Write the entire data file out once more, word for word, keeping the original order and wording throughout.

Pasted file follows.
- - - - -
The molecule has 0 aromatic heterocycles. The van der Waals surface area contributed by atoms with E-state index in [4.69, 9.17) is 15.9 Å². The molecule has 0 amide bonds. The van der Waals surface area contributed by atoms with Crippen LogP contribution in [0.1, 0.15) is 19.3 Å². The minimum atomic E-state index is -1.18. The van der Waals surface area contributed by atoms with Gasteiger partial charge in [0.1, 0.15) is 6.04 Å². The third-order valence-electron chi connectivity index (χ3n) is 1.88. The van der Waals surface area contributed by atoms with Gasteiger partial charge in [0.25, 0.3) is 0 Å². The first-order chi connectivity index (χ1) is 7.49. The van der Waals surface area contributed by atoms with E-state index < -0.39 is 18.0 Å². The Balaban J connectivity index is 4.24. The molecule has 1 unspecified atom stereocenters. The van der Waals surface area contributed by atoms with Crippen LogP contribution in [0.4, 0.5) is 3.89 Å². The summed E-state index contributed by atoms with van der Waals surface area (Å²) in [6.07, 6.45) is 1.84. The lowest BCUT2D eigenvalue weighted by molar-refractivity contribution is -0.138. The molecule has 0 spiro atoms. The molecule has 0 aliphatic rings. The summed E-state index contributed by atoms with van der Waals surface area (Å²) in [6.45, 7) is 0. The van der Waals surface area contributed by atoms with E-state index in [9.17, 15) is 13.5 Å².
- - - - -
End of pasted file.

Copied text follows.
The molecule has 0 aromatic heterocycles. The van der Waals surface area contributed by atoms with E-state index in [4.69, 9.17) is 15.9 Å². The molecule has 0 amide bonds. The van der Waals surface area contributed by atoms with Crippen LogP contribution in [0.1, 0.15) is 19.3 Å². The minimum atomic E-state index is -1.18. The van der Waals surface area contributed by atoms with Gasteiger partial charge in [0.1, 0.15) is 6.04 Å². The third-order valence-electron chi connectivity index (χ3n) is 1.88. The van der Waals surface area contributed by atoms with Gasteiger partial charge in [0.25, 0.3) is 0 Å². The first-order chi connectivity index (χ1) is 7.49. The van der Waals surface area contributed by atoms with E-state index < -0.39 is 18.0 Å². The Balaban J connectivity index is 4.24. The molecule has 1 unspecified atom stereocenters. The van der Waals surface area contributed by atoms with Crippen LogP contribution in [0.4, 0.5) is 3.89 Å². The summed E-state index contributed by atoms with van der Waals surface area (Å²) in [6.07, 6.45) is 1.84. The lowest BCUT2D eigenvalue weighted by molar-refractivity contribution is -0.138. The molecule has 0 spiro atoms. The molecule has 0 aliphatic rings. The summed E-state index contributed by atoms with van der Waals surface area (Å²) in [6.45, 7) is 0. The van der Waals surface area contributed by atoms with E-state index in [9.17, 15) is 13.5 Å².